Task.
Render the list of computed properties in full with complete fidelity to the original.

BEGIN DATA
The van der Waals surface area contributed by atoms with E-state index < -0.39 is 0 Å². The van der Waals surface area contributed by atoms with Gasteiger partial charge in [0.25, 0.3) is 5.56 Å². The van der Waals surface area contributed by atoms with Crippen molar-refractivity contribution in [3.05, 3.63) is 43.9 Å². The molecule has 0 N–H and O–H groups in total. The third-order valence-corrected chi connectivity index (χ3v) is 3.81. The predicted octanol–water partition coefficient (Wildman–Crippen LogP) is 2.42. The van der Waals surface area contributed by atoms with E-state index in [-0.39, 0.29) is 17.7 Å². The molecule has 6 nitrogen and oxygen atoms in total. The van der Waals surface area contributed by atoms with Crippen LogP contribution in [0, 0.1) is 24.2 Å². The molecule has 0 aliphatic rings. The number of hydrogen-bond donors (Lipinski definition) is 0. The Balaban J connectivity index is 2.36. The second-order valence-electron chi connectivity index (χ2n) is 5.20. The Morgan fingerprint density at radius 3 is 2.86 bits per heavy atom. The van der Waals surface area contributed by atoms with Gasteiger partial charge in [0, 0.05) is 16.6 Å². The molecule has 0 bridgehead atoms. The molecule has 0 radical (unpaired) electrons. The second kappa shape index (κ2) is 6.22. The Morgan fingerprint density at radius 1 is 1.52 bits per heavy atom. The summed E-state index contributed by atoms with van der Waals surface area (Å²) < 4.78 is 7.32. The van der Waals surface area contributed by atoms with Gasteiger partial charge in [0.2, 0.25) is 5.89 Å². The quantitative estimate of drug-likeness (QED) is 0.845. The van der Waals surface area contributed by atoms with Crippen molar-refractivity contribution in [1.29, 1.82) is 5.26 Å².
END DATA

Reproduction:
The van der Waals surface area contributed by atoms with E-state index < -0.39 is 0 Å². The van der Waals surface area contributed by atoms with Gasteiger partial charge in [0.25, 0.3) is 5.56 Å². The van der Waals surface area contributed by atoms with Crippen molar-refractivity contribution in [3.05, 3.63) is 43.9 Å². The molecule has 0 N–H and O–H groups in total. The third-order valence-corrected chi connectivity index (χ3v) is 3.81. The predicted octanol–water partition coefficient (Wildman–Crippen LogP) is 2.42. The van der Waals surface area contributed by atoms with E-state index in [-0.39, 0.29) is 17.7 Å². The molecule has 6 nitrogen and oxygen atoms in total. The van der Waals surface area contributed by atoms with Crippen LogP contribution in [0, 0.1) is 24.2 Å². The molecule has 0 aliphatic rings. The number of hydrogen-bond donors (Lipinski definition) is 0. The Balaban J connectivity index is 2.36. The second-order valence-electron chi connectivity index (χ2n) is 5.20. The Morgan fingerprint density at radius 3 is 2.86 bits per heavy atom. The van der Waals surface area contributed by atoms with Gasteiger partial charge in [0, 0.05) is 16.6 Å². The molecule has 0 bridgehead atoms. The molecule has 0 radical (unpaired) electrons. The second kappa shape index (κ2) is 6.22. The Morgan fingerprint density at radius 1 is 1.52 bits per heavy atom. The summed E-state index contributed by atoms with van der Waals surface area (Å²) < 4.78 is 7.32. The van der Waals surface area contributed by atoms with Gasteiger partial charge in [0.2, 0.25) is 5.89 Å². The quantitative estimate of drug-likeness (QED) is 0.845. The van der Waals surface area contributed by atoms with Crippen molar-refractivity contribution in [1.29, 1.82) is 5.26 Å².